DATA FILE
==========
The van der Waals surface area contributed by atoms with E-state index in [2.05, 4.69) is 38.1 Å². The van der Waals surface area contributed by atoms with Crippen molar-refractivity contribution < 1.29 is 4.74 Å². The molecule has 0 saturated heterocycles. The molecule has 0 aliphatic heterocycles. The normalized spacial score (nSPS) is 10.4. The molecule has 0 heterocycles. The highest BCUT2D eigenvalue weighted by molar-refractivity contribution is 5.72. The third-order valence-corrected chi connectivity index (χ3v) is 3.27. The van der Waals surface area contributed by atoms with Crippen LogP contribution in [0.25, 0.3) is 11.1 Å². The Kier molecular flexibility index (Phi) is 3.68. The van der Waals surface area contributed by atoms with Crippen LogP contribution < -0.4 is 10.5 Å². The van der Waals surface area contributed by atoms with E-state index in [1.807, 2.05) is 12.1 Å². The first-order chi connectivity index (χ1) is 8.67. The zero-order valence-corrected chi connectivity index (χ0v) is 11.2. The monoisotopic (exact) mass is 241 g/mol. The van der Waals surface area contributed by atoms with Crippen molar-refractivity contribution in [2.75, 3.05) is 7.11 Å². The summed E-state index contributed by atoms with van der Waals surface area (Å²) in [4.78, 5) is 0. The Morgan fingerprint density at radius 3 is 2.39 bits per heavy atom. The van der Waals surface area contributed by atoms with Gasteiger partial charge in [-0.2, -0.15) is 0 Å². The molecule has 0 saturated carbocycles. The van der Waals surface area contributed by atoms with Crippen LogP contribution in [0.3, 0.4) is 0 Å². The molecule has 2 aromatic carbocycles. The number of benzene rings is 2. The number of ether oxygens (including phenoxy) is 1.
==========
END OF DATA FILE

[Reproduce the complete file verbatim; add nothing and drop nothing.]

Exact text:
The van der Waals surface area contributed by atoms with E-state index in [2.05, 4.69) is 38.1 Å². The van der Waals surface area contributed by atoms with Crippen molar-refractivity contribution < 1.29 is 4.74 Å². The molecule has 0 saturated heterocycles. The molecule has 0 aliphatic heterocycles. The normalized spacial score (nSPS) is 10.4. The molecule has 0 heterocycles. The highest BCUT2D eigenvalue weighted by molar-refractivity contribution is 5.72. The third-order valence-corrected chi connectivity index (χ3v) is 3.27. The van der Waals surface area contributed by atoms with Crippen LogP contribution in [0.25, 0.3) is 11.1 Å². The Kier molecular flexibility index (Phi) is 3.68. The van der Waals surface area contributed by atoms with Crippen LogP contribution < -0.4 is 10.5 Å². The van der Waals surface area contributed by atoms with E-state index in [1.807, 2.05) is 12.1 Å². The first-order chi connectivity index (χ1) is 8.67. The zero-order valence-corrected chi connectivity index (χ0v) is 11.2. The monoisotopic (exact) mass is 241 g/mol. The van der Waals surface area contributed by atoms with Crippen molar-refractivity contribution in [2.75, 3.05) is 7.11 Å². The summed E-state index contributed by atoms with van der Waals surface area (Å²) in [4.78, 5) is 0. The Morgan fingerprint density at radius 3 is 2.39 bits per heavy atom. The van der Waals surface area contributed by atoms with Gasteiger partial charge in [-0.2, -0.15) is 0 Å². The molecule has 0 saturated carbocycles. The van der Waals surface area contributed by atoms with Crippen LogP contribution in [0.3, 0.4) is 0 Å². The molecule has 2 aromatic carbocycles. The number of benzene rings is 2. The number of ether oxygens (including phenoxy) is 1.